Airbnb, valued at around $30 billion, anticipates that number growing to 20,000 per month by the end of 2018, says head of music James Beshara.
"It's been really exciting to see it organically grow and take off," he tells Billboard. "I think music fans around the world are craving this type of format and intimate connection with artists. Five years from now, I think more people will experience music in intimate settings like this than they are experiencing in arenas, and stadiums and festivals. That's how big of an opportunity I think this is and hopefully we're a substantial part of that," Beshara states.
As of today, Airbnb Concerts will be available in 25 cities around the world, including San Francisco, Los Angeles, New York City, London, Tokyo, Amsterdam, Paris and Sydney. Airbnb is targeting that number climbing to between 50 and 100 by December.
Key to the format's appeal, is the personal connection with artists that Airbnb Concerts provide, says Beshara, pointing to previous gigs that the company has staged, including a recent run of small capacity shows by Australian singer-songwriter Vance Joy that saw him perform a series of intimate concerts around the world, limited to just 70 guests per night. Tickets for the sold-out run, which include a meet and greet and Q&A, cost around $75.00. The typical ticket for Airbnb gigs costs around $20.00 to $35.00.
The Airbnb Concerts experience stands "in stark contrast to being at a music festival with 100,000 people and being 5,000ft back, just staring at a big 50ft screen," says the exec and former musician. "That's not a connection. That's not what attracted you or I to music and that's not what attracted the artist to music," he states.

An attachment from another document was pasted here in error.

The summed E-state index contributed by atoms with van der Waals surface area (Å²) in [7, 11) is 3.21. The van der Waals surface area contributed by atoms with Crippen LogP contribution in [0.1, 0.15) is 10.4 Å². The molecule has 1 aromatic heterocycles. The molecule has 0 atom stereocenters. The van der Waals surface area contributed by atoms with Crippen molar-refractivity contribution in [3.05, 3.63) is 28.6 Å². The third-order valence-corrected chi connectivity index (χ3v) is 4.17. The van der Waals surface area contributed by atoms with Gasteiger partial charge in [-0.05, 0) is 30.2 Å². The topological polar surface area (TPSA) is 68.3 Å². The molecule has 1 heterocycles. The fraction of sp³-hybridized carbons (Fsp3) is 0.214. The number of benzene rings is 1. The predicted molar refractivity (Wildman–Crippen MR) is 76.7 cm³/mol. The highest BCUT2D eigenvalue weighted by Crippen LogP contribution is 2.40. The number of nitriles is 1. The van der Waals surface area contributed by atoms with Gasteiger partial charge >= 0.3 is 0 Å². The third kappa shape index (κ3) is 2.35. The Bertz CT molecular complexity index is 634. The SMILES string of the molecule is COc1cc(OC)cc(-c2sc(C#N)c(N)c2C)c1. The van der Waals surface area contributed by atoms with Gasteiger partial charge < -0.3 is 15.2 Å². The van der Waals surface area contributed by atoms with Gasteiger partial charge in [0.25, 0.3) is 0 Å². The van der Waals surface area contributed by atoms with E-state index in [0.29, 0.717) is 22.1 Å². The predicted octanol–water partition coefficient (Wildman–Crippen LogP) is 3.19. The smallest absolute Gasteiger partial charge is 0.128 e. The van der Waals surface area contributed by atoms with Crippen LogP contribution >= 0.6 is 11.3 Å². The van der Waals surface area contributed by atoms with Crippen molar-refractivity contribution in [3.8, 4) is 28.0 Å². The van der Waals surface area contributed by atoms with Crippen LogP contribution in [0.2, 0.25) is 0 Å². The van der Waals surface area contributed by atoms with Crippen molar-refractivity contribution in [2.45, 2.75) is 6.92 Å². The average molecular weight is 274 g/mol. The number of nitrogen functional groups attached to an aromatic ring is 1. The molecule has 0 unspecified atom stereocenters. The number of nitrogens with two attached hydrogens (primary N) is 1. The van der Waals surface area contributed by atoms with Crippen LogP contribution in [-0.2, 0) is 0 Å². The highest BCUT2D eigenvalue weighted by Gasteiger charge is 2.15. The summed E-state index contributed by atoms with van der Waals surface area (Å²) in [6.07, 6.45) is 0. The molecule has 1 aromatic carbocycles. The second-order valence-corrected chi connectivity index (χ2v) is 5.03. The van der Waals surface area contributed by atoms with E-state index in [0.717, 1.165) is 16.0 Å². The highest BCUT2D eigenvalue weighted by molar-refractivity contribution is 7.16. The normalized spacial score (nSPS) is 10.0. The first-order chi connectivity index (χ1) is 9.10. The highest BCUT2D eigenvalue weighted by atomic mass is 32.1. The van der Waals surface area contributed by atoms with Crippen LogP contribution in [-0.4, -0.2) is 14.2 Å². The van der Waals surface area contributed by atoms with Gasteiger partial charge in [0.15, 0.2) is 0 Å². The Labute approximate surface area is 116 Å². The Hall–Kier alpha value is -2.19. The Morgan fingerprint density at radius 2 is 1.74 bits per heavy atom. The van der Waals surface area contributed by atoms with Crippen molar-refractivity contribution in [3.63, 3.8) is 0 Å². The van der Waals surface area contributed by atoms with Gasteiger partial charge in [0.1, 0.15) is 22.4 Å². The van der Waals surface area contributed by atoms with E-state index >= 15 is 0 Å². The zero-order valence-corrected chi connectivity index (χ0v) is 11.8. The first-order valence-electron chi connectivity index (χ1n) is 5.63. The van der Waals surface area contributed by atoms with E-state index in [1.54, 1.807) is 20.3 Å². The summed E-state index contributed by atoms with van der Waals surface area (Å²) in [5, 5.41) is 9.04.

Other established artists that have partnered with the company for live shows include Arizona, Grace Weber, Martin Luther McCoy and Stone Foxes, while the format has proved highly popular with upcoming and local artists that Airbnb says can earn between $150 to $1,000 per show.
For its part in the process, Airbnb charges a 20 percent fee from each booking, as per its experiences model. Similarly, all concerts are vetted in-house and have to be approved by Airbnb before they are listed on the website.
"There's significant value that we can provide in bringing audiences to local artist around the world," says Beshara, who notes that ticket buyers are often a 50/50 split between tourists visiting the host city and local residents.
"At the average Airbnb concert, there's over 10 different cities represented in a room, which is subtle, but really powerful for local artists that maybe don't have the following to start touring or take that financial risk. It's almost flipping touring on its head," he says.
"We want to build the platform tools for anyone to be able to put on these types of concerts. Whether that's an independent artist in San Francisco or Live Nation that wants to do 100 of these a week -- and anything and everything in-between -- we plan to be the agnostic platform that helps our millions of customers find these really cool experiences around the world."
The success of the format, not to mention strong pull of Airbnb's vast global customer base, also gives it an obvious appeal to established artists looking to step outside the traditional touring model, believes Beshara. He says the company is currently in talks with "one of the most recognized faces in music" who approached them about doing some shows and anticipates more coming on board as the platform grows its reach.
"Music fans are really craving this format, so who knows where the limit is," states the San Francisco-based exec, noting that Airbnb has, at present, no plans to grow its concerts business beyond those of 50-100 capacity shows.
"When you start to get 200 people or 500 people [attending] you get this level of anonymity in the room that starts to deteriorate from the connection between the artist and the audience. People are 10 rows back and they're on their phones or start talking. When it's less than 100 people everybody's eyes are locked down on the artist and it creates this amazing participatory and interactive environment."
As a music lover, it's not just a great way to experience live music," enthuses Beshara. "It's one of the best ways."